She studied Maguire's handsome profile beside her. He had a cheery, intelligent look about him. Yes, and admit it, sensuous as well. She wondered what he would be like in bed. The quick flush she felt partially answered her question. Diana let the feeling linger a few seconds, enjoying it. It had been so long since she had let a man hold her, she sometimes jested that revirgination was becoming a real possibility.
Beneath the cheeriness, there was something a bit sad about John Maguire. No, not sad, but apart. As if he didn't quite belong because of some secret and treasured difference between himself and others. Diana knew the feeling well. His hands were strong and sure on the reins, and he guided the horse with a gentle touch. Diana let the moment pass. These hands are also slave-branding hands, she thought. Like the people she'd seen along the roads and in those inhospitable taverns, she knew him to be as fatally flawed as Cain himself. No, John Maguire, if you're contemplating what I think you are, cut it from your mind with as sharp a knife as you can find.
Except for occasional outbursts of excited chatter from Kitty, they moved along the narrow carriage track in silence for a while. Diana didn't know if the trail was the main road to the plantation. The road was pinched in closely by untended trees of such wide variety, Diana couldn't tell which had been brought here and which were native. They were choked by thick brush with large, fleshy leaves that were so green, they appeared somehow unhealthy. She heard no birds singing or movements of small animals, only the dry buzz of locusts in the trees and the abrupt rat-a-tat of a woodpecker. The brush was broken here and there by what seemed to be thin Indian paths that snaked through the vegetation and disappeared. Once in a while she thought she heard rustling—as if a large body was moving along one of the trails—and snatches of what seemed to be whispering. Her skin prickled and the small hairs on the back of her neck rose. Diana knew she was being watched by many eyes.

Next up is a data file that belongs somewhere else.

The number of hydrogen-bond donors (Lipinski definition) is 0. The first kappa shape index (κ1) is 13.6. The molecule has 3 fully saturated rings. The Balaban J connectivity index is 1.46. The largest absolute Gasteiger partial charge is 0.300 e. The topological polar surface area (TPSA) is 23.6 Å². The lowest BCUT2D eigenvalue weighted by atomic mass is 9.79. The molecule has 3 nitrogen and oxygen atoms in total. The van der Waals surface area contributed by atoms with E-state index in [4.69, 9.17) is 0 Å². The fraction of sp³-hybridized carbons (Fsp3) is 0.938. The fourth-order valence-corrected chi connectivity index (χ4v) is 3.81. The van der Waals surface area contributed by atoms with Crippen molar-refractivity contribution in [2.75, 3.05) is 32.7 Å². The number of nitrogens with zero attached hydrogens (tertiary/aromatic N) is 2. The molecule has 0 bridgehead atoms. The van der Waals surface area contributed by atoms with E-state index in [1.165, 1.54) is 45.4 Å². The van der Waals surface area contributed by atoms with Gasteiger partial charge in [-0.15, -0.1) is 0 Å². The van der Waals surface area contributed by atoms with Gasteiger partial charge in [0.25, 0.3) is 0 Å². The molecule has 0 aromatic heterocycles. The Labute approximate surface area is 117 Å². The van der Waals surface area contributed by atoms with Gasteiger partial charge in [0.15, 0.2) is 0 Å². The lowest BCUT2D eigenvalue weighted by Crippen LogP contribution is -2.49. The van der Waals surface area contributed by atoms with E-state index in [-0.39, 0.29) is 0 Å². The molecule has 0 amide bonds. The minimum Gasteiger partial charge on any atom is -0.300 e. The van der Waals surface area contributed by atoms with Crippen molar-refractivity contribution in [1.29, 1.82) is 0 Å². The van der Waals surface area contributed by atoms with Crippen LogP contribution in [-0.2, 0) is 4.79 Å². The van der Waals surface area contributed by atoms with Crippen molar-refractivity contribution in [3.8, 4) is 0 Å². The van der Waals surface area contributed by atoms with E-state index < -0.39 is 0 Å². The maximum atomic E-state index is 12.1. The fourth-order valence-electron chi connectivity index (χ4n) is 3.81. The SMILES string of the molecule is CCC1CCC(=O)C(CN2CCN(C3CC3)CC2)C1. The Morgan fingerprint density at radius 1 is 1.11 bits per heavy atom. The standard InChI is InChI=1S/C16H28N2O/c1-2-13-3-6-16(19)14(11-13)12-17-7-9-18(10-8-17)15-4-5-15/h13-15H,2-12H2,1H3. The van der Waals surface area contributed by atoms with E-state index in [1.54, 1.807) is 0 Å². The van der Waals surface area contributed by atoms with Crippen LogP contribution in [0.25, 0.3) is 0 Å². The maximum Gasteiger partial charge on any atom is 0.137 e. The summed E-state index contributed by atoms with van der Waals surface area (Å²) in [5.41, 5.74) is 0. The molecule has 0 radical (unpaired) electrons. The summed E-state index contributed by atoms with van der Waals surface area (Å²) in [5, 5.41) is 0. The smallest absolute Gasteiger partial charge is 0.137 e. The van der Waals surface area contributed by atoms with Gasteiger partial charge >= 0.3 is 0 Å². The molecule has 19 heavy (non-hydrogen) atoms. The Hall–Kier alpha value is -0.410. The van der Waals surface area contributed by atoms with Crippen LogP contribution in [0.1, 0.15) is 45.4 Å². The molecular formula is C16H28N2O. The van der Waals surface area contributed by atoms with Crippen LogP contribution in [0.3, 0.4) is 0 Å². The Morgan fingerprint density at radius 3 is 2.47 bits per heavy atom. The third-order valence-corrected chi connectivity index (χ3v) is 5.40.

She shivered and turned to Maguire. A little conversation might mask her edginess. "It was fortunate for us," she said, "that the old man happened to be out on the road to see our dilemma. Otherwise Kitty and I would be making poor beds tonight. You must point him out to me when we arrive, so I can thank him."
Maguire flinched when she said this. Instead of starting a conversation, her remarks seemed to make the silence deepen. What had she said to give offense? She saw him struggle to find words to answer. "You won't find him there," he finally said. "It was no accident that he saw you. The roadside is his post. His duty."
Oh, now she could see. He didn't want her speaking to the old man. A slave. A chill descended on her as quickly as a squall in one of Isaac's stories of the sea. How in hell was she to survive the next few weeks among these people?
"We get so few visitors out here," Maguire continued, not noticing her reaction, "that each one is a prize. Some of the planters—like Mister Carter—set men upon the road to watch. They have standing orders to waylay any and all travelers and to bring them to the master's house. So you see, the accident to the carriage had nothing to do with the invitation. You would have been pressed to stay in any event."
Maguire chuckled at this. But Diana thought she caught a forced edge to the laugh, and she realized he was just as unsettled. For what reason, she couldn't make out. Another long silence followed. Then: "I gather you haven't visited a plantation before," he said.
"No." She said it flatly.
"…Then, perhaps I should . . ." His voice trailed off. Although he tried to hide it, she could see the mental struggle resume. What was the man finding so difficult to say? His look became a little grim as a decision was reached. He forced a smile and continued, but Diana knew the words that followed were not what he originally meant to say.